On January 2002 I left home to backpack around the world and that rugged little camera was the first thing I packed. Recently I found an old travel journal and have been having some fun reading through old entries and emails. I found this entry below, the sorry end to my friend. I don’t know why the love suddenly stopped. I’m guessing the constant heat, the weight of the camera and the 20% success rate took it’s toll and made this entry necessary.
…on Tuesday we’re traveling to Port Dixon and then onto Malacca, Malaysia. The following day we take a bus overnight to Singapore where hopefully i`ll pick up a cheap Discman and maybe a new camera! The huge Zenith-E 1970 Russian made camera I’ve being carrying around is still very hit and miss so i`ll try to sell it! It’s an antique.
When I arrived in Singapore I bought a new camera, an SLR just like the Zenith but with a 100% success rate. Everything was automatic, no dials or levers and to be honest, it was a lot less fun to operate. Everyone else bought digital cameras but I stuck with what I knew. I could not bring myself to sell the Zenith in the end, and now I was lugging around two rather large heavy cameras in my backpack. I loved it, we would work something out. We’d been together since I was nine. Whatever frustration I had felt was now gone.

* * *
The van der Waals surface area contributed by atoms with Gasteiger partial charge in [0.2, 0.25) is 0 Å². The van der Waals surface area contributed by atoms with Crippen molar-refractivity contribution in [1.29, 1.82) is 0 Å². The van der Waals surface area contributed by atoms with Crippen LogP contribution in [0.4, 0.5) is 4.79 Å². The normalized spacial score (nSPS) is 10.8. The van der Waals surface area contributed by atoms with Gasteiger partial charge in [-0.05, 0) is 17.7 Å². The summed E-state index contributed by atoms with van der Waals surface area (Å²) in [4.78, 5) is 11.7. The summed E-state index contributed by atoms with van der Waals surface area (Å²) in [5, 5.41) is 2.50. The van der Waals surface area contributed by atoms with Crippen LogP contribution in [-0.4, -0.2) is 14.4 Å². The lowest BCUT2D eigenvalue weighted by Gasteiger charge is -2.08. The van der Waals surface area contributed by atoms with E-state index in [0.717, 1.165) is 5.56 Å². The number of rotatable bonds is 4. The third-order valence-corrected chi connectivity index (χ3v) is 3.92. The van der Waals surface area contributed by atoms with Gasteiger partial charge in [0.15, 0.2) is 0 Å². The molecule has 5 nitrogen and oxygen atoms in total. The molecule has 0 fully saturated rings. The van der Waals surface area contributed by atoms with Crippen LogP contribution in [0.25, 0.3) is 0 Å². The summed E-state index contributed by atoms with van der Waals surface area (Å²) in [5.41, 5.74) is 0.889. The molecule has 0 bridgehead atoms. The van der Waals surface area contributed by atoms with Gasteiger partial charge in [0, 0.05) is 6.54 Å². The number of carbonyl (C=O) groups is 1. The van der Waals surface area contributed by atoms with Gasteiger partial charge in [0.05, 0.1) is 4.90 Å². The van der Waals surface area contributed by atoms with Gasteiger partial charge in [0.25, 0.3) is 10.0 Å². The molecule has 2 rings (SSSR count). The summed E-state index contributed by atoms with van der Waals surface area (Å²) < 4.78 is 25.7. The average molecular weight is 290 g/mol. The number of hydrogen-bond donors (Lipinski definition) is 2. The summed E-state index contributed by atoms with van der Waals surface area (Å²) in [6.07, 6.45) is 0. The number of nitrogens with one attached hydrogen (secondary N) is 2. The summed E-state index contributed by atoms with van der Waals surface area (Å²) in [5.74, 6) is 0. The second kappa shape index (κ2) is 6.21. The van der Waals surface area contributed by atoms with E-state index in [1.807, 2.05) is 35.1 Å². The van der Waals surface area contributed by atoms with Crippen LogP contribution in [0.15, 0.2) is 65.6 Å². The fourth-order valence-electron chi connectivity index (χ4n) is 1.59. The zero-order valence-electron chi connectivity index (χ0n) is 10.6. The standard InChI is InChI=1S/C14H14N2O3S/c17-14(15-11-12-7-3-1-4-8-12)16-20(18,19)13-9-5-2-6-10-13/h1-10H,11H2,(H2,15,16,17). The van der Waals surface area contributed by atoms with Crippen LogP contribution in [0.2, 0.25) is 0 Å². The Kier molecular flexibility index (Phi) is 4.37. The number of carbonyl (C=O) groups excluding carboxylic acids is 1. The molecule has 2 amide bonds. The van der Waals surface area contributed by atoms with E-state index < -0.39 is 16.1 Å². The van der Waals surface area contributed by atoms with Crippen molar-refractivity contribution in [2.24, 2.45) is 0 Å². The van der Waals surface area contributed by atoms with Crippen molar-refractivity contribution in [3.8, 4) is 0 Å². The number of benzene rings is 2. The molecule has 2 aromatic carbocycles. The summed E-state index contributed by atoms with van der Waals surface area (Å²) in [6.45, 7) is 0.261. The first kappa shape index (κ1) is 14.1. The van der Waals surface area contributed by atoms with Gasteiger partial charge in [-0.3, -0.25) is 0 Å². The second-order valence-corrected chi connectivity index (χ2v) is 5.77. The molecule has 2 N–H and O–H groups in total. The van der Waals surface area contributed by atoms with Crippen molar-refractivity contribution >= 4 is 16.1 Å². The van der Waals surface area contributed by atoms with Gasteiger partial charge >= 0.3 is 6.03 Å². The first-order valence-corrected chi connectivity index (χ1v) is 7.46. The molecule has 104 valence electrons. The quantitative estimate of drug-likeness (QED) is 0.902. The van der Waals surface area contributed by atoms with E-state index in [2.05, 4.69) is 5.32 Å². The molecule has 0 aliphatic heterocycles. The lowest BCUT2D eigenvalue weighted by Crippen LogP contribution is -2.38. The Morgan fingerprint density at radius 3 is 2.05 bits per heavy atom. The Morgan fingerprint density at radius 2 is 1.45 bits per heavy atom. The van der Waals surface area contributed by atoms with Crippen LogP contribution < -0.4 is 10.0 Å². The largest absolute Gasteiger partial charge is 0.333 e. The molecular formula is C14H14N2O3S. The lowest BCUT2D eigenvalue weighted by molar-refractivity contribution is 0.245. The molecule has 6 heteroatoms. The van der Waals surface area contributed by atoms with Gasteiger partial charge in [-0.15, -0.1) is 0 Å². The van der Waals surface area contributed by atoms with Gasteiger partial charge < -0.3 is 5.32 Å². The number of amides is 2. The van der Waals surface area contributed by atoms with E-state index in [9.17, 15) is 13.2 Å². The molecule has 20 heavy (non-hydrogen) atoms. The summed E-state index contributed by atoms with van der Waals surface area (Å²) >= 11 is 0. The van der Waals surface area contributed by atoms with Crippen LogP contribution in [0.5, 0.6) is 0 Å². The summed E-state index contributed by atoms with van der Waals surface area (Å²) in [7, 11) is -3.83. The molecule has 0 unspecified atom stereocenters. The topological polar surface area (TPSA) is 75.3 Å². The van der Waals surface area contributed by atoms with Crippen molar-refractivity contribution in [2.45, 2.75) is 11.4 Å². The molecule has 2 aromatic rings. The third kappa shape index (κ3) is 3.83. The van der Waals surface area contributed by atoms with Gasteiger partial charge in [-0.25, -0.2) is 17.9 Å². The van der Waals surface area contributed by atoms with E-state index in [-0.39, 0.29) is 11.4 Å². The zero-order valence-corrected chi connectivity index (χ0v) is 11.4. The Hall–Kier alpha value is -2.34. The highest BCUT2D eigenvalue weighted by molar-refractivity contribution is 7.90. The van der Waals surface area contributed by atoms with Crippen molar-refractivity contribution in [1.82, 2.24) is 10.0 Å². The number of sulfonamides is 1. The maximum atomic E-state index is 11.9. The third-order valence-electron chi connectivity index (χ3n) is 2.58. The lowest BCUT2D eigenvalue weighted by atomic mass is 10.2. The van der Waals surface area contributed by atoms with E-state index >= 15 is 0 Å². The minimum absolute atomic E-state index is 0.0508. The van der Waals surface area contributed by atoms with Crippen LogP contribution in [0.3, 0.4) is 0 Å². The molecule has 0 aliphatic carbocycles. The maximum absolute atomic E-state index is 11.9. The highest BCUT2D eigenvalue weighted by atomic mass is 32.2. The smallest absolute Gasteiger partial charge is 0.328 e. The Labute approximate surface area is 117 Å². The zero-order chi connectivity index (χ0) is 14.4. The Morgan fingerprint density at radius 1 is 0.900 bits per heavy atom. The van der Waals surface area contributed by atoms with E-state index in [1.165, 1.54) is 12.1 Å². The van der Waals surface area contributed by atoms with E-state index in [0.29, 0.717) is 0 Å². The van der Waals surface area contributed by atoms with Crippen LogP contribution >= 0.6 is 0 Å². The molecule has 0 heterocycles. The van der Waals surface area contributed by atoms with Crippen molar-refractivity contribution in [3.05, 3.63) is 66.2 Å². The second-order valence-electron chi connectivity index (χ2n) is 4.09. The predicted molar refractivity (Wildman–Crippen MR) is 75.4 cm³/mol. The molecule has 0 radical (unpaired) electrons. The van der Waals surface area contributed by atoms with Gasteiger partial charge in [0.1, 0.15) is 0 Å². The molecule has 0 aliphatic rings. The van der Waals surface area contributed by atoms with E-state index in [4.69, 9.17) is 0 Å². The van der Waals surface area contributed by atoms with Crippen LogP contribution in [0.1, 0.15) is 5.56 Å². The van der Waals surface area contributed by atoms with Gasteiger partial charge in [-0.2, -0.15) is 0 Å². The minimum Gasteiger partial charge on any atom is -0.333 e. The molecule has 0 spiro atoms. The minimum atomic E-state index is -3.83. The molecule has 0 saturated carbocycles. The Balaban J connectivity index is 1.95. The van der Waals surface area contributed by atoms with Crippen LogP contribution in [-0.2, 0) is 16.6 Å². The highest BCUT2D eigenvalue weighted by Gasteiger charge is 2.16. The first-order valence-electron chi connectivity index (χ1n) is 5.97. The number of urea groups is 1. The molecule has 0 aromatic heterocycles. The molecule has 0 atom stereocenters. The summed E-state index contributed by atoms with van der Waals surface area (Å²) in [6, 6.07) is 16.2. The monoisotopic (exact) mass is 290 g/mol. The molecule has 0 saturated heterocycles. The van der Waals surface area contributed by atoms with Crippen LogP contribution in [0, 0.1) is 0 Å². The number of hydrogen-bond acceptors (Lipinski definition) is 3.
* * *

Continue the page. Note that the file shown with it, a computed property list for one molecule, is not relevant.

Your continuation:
Unfortunately bad luck struck when I got to Perth, Australia. Due to some serious money issues I walked to a local used camera store one day and sold it for $30 out of absolute desperation. Heavy no longer meant expensive, I learned. It was a dark day indeed and the memory of leaving it behind in the shop window stayed with me for a very long time.
Below are some random photographs (badly scanned) I took in no particular order with the Zenith-E. In retrospect I could not have picked a better camera to take with me through deserts, jungles and filthy overcrowded cities. It was dropped, kicked, splashed with water, caked in dust and covered in sand but I could always fix it with what I had on hand. It never failed to give me its best 20%–and that’s better than most people I know.
An American Tank in the jungle close to the Chu Chi Tunnels, just outside Ho Chi Minh City (Saigon) Vietnam. I remember putting my fingers in the deep bullet indentations of its hard metal. You can see two on the end of the turret. A local explained how the tank had its track blown off and caught fire. It lay in an area that had become a bizarre tourist attraction promoted by the government.
|Tonle Sap Lake, Cambodia.|
|Mekong River, Vietnam.|
The locals go about their business.
My ex-girlfriend’s feet somewhere in Cambodia in a $1 a night motel. It was always so hot we never once slept below the covers.
|School Bus/Boat, Vietnam.|
|Floating Village, Vietnam.|